Last week I had the chance to hear Hewlett-Packard (HP) give
their views on why you should join them and Intel on Itanium
when you're looking to purchase your next generation of servers.
The event was HP's Business Critical Systems conference in
Macau, and it was squarely directed at HP customers on x86/x64
servers who are looking to upgrade.
HP and Intel both admit Itanium starts behind the eight-ball
when it comes to competitors IBM and Sun. IBM, with its AIX
platform running on its Power chip, and Sun, with Solaris powered
by SPARC, are already well ahead market share-wise, as documented
by Intel's own presentation at the event.
Intel quoted IDC figures for the second half of last year that
revealed Itanium system revenue was only 58 per cent of the amount Sun made on its SPARC hardware,
and just 28 per cent of the amount IBM made from its Power systems.
It was interesting to hear HP rubbish the Solaris operating system at every
opportunity, but show a healthy respect for SPARC and UltraSPARC
as Sun sets new standards on how many cores and threads a
processor can be packed with.
Clearly Intel and HP have some ground to catch up. But Intel
told us they had won 2,000 deals in direct competition to IBM and
Sun over the last two years, and were growing market share
Still, I couldn't help but get the impression that Intel has
been forced to settle for a "best of the rest" approach with its
Intel Solutions Alliance (ISA). ISA is a consortium of vendors
that make products for Itanium.
IBM and Dell both tried to sell servers based on Itanium, and
gave up. As a result, Intel has since resorted to using HP as its
major partner to promote Itanium. This is probably because fellow
ISA members Fujitsu, SGI and Hitachi hardly capture the
imagination of the server-buying community.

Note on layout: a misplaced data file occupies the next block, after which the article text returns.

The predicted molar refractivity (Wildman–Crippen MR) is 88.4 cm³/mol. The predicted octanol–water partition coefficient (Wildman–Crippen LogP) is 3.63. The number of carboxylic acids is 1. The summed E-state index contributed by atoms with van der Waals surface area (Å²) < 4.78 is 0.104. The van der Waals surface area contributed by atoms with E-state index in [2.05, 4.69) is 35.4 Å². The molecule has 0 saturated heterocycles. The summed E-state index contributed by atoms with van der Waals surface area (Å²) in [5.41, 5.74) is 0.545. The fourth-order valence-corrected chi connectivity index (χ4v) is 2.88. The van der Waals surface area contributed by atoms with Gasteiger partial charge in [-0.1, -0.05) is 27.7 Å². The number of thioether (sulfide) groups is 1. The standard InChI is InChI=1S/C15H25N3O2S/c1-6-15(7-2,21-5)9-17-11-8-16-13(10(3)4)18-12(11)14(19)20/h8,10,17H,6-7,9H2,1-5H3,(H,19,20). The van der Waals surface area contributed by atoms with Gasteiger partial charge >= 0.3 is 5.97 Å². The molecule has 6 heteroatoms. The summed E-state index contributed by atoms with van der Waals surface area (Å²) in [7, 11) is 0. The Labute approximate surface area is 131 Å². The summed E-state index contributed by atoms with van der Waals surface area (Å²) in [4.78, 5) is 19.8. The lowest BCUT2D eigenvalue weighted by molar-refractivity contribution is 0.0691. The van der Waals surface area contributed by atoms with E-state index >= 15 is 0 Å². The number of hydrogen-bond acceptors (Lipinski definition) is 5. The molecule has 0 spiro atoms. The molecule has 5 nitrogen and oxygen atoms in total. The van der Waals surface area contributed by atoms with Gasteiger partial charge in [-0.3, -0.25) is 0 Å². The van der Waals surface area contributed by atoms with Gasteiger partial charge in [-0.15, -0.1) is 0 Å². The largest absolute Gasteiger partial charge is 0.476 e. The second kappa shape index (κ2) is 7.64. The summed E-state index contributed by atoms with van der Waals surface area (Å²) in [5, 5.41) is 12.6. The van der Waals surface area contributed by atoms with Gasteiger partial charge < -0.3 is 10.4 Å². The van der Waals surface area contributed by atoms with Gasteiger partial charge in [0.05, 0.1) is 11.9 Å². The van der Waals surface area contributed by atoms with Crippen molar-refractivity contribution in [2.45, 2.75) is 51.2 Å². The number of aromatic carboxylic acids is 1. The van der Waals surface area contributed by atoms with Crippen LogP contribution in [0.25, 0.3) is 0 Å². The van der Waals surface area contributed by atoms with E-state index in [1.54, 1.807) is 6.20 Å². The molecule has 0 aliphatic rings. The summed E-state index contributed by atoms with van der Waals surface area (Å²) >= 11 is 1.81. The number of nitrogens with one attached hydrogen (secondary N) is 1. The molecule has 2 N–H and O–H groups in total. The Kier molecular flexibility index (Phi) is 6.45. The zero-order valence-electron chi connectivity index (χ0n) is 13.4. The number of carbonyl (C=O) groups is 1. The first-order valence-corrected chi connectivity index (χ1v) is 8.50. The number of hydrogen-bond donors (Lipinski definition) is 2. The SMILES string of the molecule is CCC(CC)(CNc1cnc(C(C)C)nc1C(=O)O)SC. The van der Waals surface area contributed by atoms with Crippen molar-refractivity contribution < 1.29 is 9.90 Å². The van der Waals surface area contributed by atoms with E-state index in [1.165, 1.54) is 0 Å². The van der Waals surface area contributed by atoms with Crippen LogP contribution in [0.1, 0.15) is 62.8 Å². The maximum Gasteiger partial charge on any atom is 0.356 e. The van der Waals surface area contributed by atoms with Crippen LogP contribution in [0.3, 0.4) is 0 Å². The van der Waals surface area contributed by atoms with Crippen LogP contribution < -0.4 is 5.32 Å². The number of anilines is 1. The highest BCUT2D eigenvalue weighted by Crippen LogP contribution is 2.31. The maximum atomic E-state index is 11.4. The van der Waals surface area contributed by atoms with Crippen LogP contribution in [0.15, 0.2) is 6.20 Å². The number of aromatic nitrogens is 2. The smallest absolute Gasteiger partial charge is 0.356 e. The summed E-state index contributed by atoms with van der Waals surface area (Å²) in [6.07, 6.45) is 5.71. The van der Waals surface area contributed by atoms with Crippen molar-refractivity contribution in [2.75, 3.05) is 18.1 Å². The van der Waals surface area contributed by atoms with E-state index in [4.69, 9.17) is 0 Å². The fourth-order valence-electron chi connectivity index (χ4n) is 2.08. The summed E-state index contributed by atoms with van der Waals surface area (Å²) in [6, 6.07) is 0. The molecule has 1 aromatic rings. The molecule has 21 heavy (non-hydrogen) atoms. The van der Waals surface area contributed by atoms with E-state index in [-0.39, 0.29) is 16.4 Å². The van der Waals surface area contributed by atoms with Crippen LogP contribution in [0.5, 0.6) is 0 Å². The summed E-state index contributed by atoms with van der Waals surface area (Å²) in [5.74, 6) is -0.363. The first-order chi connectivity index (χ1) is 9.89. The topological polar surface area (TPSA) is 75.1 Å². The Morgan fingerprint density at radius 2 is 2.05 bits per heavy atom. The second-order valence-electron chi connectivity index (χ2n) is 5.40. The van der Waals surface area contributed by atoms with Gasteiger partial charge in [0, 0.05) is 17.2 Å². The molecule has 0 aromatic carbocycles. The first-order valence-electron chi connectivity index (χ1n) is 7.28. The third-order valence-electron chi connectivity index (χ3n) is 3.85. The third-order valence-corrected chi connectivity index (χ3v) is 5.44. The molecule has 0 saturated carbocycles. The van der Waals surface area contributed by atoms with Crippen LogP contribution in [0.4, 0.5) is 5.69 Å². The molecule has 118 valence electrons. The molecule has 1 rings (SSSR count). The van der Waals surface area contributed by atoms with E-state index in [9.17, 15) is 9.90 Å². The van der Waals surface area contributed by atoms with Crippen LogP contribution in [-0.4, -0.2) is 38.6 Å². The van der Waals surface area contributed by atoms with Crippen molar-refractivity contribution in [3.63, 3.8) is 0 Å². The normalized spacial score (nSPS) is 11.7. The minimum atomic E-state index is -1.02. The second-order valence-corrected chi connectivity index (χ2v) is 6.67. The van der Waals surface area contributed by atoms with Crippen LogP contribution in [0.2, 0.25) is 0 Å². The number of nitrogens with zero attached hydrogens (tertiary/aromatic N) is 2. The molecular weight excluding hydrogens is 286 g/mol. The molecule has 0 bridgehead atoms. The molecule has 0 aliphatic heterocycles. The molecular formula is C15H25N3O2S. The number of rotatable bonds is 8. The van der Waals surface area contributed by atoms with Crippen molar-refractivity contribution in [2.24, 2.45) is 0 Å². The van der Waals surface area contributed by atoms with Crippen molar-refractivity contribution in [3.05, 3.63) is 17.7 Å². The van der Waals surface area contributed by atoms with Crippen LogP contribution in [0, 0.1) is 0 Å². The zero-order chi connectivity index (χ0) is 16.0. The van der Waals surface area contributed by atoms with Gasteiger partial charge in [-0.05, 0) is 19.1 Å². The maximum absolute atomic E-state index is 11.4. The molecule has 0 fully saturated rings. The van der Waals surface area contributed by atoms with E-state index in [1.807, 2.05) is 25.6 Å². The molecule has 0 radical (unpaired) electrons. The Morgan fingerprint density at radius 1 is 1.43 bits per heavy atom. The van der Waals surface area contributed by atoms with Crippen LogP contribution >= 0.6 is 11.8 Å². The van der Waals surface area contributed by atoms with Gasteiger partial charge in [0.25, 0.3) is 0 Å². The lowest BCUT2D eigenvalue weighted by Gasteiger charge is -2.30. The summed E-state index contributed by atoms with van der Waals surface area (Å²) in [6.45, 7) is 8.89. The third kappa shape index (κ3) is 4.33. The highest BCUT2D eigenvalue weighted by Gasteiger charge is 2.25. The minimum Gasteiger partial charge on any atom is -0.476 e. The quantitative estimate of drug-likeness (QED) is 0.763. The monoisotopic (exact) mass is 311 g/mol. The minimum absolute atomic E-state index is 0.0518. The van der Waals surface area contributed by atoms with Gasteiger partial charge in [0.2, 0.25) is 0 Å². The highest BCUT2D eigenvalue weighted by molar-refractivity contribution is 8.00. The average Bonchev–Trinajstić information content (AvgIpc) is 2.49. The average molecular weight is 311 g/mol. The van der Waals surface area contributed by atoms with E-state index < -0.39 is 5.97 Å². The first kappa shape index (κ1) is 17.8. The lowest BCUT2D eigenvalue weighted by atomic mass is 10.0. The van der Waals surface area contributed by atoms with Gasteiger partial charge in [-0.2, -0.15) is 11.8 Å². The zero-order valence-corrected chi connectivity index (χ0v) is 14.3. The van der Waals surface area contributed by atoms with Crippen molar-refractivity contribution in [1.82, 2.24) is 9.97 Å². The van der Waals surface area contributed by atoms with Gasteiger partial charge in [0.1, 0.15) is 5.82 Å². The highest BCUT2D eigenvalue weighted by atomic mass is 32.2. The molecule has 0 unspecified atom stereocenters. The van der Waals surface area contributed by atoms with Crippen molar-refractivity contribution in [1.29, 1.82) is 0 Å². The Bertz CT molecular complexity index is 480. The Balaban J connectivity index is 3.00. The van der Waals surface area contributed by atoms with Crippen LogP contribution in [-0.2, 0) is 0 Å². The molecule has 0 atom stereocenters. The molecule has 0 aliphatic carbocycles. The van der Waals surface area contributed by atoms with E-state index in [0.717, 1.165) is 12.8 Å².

Such is the niche market-share of some of these Itanium server
vendors, many of you will feel you're basically limited to HP
when it comes to choosing Itanium hardware.
Software is a different story though, and arguably where
Itanium's strength lies.
Intel has the support of some major middleware players like
Oracle, SAP, Microsoft and Red Hat, who all reach a good
cross-spectrum of customers.
Intel also told us, several times, that Itanium allows you to
choose your operating system. With all the supposed migrations to
Linux that are going on, I wonder how strong a factor that may
be. If you're thinking of jumping to Linux, but know you'll still
have to run legacy Windows applications somewhere, is Itanium the
answer you've been looking for?
It seems to me then that for all the choice Itanium can offer
in software, its one major server hardware partner may be the
stumbling block. That's not a criticism of HP, just Intel's lack
of partnerships with Dell or IBM.
Do you feel your future is more open with Itanium? Or do you
think IBM and Sun have already run away with the game, and you're
not concerned about any vendor lock-in?
Let us know.